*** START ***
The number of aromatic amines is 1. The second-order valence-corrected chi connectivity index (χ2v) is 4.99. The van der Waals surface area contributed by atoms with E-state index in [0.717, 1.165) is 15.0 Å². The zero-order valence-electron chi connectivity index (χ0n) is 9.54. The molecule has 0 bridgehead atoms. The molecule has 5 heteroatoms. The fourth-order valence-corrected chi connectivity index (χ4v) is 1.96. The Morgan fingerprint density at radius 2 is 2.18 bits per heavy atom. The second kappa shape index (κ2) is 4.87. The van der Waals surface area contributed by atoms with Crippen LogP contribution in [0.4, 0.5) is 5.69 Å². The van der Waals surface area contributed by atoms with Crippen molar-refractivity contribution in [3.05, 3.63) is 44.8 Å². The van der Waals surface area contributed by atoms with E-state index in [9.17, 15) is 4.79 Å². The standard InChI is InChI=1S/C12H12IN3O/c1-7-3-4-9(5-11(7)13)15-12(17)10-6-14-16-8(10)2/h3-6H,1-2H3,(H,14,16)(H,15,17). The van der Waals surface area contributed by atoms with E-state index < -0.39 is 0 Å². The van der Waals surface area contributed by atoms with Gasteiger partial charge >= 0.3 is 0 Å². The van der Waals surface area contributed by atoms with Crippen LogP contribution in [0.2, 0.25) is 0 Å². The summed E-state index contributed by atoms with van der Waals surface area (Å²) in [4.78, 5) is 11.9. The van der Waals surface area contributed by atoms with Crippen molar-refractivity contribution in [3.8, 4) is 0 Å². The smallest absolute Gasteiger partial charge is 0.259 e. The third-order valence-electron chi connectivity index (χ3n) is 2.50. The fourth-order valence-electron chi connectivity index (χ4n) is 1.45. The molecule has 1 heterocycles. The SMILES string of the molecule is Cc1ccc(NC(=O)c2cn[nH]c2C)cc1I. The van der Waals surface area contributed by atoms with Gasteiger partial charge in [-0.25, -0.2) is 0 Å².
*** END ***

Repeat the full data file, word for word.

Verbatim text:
The number of aromatic amines is 1. The second-order valence-corrected chi connectivity index (χ2v) is 4.99. The van der Waals surface area contributed by atoms with E-state index in [0.717, 1.165) is 15.0 Å². The zero-order valence-electron chi connectivity index (χ0n) is 9.54. The molecule has 0 bridgehead atoms. The molecule has 5 heteroatoms. The fourth-order valence-corrected chi connectivity index (χ4v) is 1.96. The Morgan fingerprint density at radius 2 is 2.18 bits per heavy atom. The second kappa shape index (κ2) is 4.87. The van der Waals surface area contributed by atoms with Crippen LogP contribution in [0.4, 0.5) is 5.69 Å². The van der Waals surface area contributed by atoms with Crippen molar-refractivity contribution in [3.05, 3.63) is 44.8 Å². The van der Waals surface area contributed by atoms with E-state index in [9.17, 15) is 4.79 Å². The standard InChI is InChI=1S/C12H12IN3O/c1-7-3-4-9(5-11(7)13)15-12(17)10-6-14-16-8(10)2/h3-6H,1-2H3,(H,14,16)(H,15,17). The van der Waals surface area contributed by atoms with E-state index < -0.39 is 0 Å². The van der Waals surface area contributed by atoms with Gasteiger partial charge >= 0.3 is 0 Å². The van der Waals surface area contributed by atoms with Crippen LogP contribution in [0.2, 0.25) is 0 Å². The summed E-state index contributed by atoms with van der Waals surface area (Å²) in [4.78, 5) is 11.9. The van der Waals surface area contributed by atoms with Crippen molar-refractivity contribution in [3.8, 4) is 0 Å². The smallest absolute Gasteiger partial charge is 0.259 e. The third-order valence-electron chi connectivity index (χ3n) is 2.50. The fourth-order valence-electron chi connectivity index (χ4n) is 1.45. The molecule has 1 heterocycles. The SMILES string of the molecule is Cc1ccc(NC(=O)c2cn[nH]c2C)cc1I. The van der Waals surface area contributed by atoms with Gasteiger partial charge in [-0.25, -0.2) is 0 Å².